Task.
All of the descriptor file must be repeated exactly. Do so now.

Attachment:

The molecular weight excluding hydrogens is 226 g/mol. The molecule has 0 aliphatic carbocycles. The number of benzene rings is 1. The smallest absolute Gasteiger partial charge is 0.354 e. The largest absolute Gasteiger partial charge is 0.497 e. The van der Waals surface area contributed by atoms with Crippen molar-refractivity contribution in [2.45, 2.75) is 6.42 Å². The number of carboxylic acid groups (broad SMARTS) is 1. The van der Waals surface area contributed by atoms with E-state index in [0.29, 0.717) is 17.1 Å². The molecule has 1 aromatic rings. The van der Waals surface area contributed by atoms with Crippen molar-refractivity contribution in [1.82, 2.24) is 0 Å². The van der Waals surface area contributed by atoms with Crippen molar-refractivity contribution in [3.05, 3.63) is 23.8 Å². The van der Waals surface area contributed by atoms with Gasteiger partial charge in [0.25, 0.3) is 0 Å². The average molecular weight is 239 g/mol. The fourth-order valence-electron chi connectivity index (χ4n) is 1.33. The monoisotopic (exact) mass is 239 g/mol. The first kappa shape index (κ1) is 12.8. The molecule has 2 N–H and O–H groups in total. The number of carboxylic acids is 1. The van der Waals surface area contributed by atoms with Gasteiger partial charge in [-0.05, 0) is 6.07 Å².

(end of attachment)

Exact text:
The molecular weight excluding hydrogens is 226 g/mol. The molecule has 0 aliphatic carbocycles. The number of benzene rings is 1. The smallest absolute Gasteiger partial charge is 0.354 e. The largest absolute Gasteiger partial charge is 0.497 e. The van der Waals surface area contributed by atoms with Crippen molar-refractivity contribution in [2.45, 2.75) is 6.42 Å². The number of carboxylic acid groups (broad SMARTS) is 1. The van der Waals surface area contributed by atoms with E-state index in [0.29, 0.717) is 17.1 Å². The molecule has 1 aromatic rings. The van der Waals surface area contributed by atoms with Crippen molar-refractivity contribution in [1.82, 2.24) is 0 Å². The van der Waals surface area contributed by atoms with Crippen molar-refractivity contribution in [3.05, 3.63) is 23.8 Å². The van der Waals surface area contributed by atoms with Gasteiger partial charge in [0.25, 0.3) is 0 Å². The average molecular weight is 239 g/mol. The fourth-order valence-electron chi connectivity index (χ4n) is 1.33. The monoisotopic (exact) mass is 239 g/mol. The first kappa shape index (κ1) is 12.8. The molecule has 2 N–H and O–H groups in total. The number of carboxylic acids is 1. The van der Waals surface area contributed by atoms with Gasteiger partial charge in [-0.05, 0) is 6.07 Å².